We all know tabletop games as something fun. But for Mary Ross-Davie and her son, games presented a great learning possibility. In this extract from issue 26 Mary talks about creating a game to use as a learning tool for midwives. Issue 26 is still available as digital download or in limited print stock.
Interview by Matthew Lee
How do you impart the experience of a months-long process to people? Can it be done in a way which is both fun and engaging? And how do you implement it across an entire organisation?
Early October saw the Royal College of Midwives in the UK introduce a board game into its training program. Titled Continuity Counts, its aim is to help midwives understand what is involved in providing continuity of care across a woman’s journey through pregnancy.
This issue we talk to Mary Ross-Davie, Director for Scotland at the Royal College of Midwives, and part of the team which created Continuity Counts. Mary tells us about the game, where the concept came from, and how interactivity like this can assist in training and educating.
ML: Can you briefly explain what Continuity Counts is?
MRD: the game is an activity that can be played by 6 players. It is designed for midwives to help them understand what a caseload might feel like if a continuity model of care is implemented. Continuity of carer is a model of maternity care where a primary midwife sees a woman through her whole maternity journey – providing the majority of her antenatal, labour and birth and postnatal care. It is not the current model of maternity care in most countries at present. In the UK we now have maternity policy which is recommending that continuity of carer becomes the central model of maternity care across England and Scotland. This raises a lot of questions and uncertainties for midwives about how their working lives might look and feel. This game aims to address these concerns and questions.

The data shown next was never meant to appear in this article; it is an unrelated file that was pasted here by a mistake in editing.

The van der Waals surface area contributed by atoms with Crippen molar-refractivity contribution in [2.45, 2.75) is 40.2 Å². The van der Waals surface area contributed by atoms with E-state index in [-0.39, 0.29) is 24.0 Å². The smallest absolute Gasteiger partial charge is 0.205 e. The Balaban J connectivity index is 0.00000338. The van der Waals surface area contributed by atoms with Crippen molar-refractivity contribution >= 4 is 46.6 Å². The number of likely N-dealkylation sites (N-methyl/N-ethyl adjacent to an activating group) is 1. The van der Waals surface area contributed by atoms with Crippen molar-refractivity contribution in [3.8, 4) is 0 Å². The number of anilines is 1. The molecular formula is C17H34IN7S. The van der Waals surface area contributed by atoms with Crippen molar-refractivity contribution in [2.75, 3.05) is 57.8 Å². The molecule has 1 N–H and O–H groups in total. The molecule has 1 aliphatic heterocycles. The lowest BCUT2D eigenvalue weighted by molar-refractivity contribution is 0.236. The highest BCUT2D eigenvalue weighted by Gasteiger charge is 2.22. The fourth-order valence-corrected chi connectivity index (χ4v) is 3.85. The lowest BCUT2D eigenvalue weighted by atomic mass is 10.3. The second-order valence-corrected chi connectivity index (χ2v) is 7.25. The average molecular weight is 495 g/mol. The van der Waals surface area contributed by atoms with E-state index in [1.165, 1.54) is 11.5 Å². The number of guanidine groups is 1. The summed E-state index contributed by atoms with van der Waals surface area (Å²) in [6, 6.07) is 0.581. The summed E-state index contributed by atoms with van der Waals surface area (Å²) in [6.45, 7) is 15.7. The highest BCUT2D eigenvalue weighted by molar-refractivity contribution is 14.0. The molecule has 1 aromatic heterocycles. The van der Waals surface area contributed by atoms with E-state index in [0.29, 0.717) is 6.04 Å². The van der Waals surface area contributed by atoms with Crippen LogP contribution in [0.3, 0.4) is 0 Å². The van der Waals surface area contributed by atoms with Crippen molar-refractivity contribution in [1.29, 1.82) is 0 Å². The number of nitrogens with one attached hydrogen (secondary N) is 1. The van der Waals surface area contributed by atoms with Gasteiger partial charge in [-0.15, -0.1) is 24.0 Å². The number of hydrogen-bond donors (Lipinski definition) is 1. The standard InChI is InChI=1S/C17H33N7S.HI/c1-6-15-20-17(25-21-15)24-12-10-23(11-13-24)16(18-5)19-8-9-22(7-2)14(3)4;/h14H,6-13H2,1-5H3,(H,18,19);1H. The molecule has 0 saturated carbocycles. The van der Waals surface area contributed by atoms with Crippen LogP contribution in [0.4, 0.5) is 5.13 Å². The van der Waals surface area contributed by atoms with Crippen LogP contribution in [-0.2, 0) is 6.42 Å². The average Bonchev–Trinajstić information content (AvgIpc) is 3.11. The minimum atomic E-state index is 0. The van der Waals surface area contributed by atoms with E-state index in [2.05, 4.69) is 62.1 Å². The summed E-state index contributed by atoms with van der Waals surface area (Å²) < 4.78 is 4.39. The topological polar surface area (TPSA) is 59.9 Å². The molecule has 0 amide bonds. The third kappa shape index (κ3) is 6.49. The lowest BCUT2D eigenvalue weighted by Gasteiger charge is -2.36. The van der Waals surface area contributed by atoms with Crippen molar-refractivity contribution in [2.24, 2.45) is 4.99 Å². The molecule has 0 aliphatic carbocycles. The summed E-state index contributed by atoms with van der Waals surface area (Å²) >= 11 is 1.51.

ML: Why did you feel that a board game was a good teaching tool? How does this format help to communicate the ideas or lessons you are trying to teach?
MRD: The RCM have been running a lot of workshops and teaching sessions about continuity of carer and we have developed online learning resources. We felt that a game could add to this suite of resources. A game can be played by a small group of midwives without an external facilitator as it comes with clear instructions – so midwives can decide when and how they are able to play the game to fit round their busy schedules. A game is a good way of getting a team talking to each other and discussing concerns and questions in a quite light hearted and non threatening way.
We have found that midwives often like interactive and visual ways of learning and a game seemed a good way of getting them to learn in a fun way.
ML: What role does Continuity Counts play in the training or education of midwives?
MRD: We have had requests for the game from Lead Midwives for Education in universities where they educate student midwives. We think the game will be helpful for student midwives to understand more about this new model of care and how they are likely to work as midwives in the future.
ML: Where did the idea for a board game teaching aid come from?
MRD: I have a 14 year old son who is very creative and loves to design and print 3d printed objects. I was designing workshops on continuity and got talking to my son about what might help me to engage well with midwives on what can be quite a tricky topic. Between us we came up with the prototype of the game.
The remainder of this article is available in Issue 26. The issue is still available as a digital download or in print.